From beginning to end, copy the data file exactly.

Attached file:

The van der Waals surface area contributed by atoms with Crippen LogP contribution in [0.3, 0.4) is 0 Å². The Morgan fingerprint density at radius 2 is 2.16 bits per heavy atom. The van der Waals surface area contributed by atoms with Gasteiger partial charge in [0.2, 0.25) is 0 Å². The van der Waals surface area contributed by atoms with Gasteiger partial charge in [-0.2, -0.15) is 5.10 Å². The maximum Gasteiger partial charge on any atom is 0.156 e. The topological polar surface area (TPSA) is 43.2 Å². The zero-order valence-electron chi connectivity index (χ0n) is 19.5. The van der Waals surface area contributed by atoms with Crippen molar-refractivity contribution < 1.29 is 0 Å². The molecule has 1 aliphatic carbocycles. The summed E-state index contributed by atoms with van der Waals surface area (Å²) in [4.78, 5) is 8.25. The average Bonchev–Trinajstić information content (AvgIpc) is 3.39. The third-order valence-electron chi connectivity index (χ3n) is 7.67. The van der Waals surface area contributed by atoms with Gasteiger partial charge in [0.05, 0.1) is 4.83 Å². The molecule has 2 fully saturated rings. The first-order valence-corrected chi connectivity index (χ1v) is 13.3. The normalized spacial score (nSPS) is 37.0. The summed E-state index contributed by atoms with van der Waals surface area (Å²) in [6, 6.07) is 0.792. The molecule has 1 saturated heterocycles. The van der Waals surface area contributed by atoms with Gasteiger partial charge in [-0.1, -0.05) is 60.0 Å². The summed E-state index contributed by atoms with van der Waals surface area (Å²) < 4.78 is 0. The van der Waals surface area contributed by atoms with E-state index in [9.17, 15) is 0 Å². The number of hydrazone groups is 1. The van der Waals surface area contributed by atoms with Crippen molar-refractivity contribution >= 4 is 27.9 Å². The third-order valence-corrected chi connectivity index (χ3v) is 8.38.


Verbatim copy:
The van der Waals surface area contributed by atoms with Crippen LogP contribution in [0.3, 0.4) is 0 Å². The Morgan fingerprint density at radius 2 is 2.16 bits per heavy atom. The van der Waals surface area contributed by atoms with Gasteiger partial charge in [0.2, 0.25) is 0 Å². The van der Waals surface area contributed by atoms with Gasteiger partial charge in [-0.2, -0.15) is 5.10 Å². The maximum Gasteiger partial charge on any atom is 0.156 e. The topological polar surface area (TPSA) is 43.2 Å². The zero-order valence-electron chi connectivity index (χ0n) is 19.5. The van der Waals surface area contributed by atoms with Crippen molar-refractivity contribution < 1.29 is 0 Å². The molecule has 1 aliphatic carbocycles. The summed E-state index contributed by atoms with van der Waals surface area (Å²) in [4.78, 5) is 8.25. The average Bonchev–Trinajstić information content (AvgIpc) is 3.39. The third-order valence-electron chi connectivity index (χ3n) is 7.67. The van der Waals surface area contributed by atoms with Gasteiger partial charge in [0.05, 0.1) is 4.83 Å². The molecule has 2 fully saturated rings. The first-order valence-corrected chi connectivity index (χ1v) is 13.3. The normalized spacial score (nSPS) is 37.0. The summed E-state index contributed by atoms with van der Waals surface area (Å²) in [6, 6.07) is 0.792. The molecule has 1 saturated heterocycles. The van der Waals surface area contributed by atoms with Gasteiger partial charge in [-0.1, -0.05) is 60.0 Å². The summed E-state index contributed by atoms with van der Waals surface area (Å²) < 4.78 is 0. The van der Waals surface area contributed by atoms with E-state index in [9.17, 15) is 0 Å². The number of hydrazone groups is 1. The van der Waals surface area contributed by atoms with Crippen molar-refractivity contribution >= 4 is 27.9 Å². The third-order valence-corrected chi connectivity index (χ3v) is 8.38.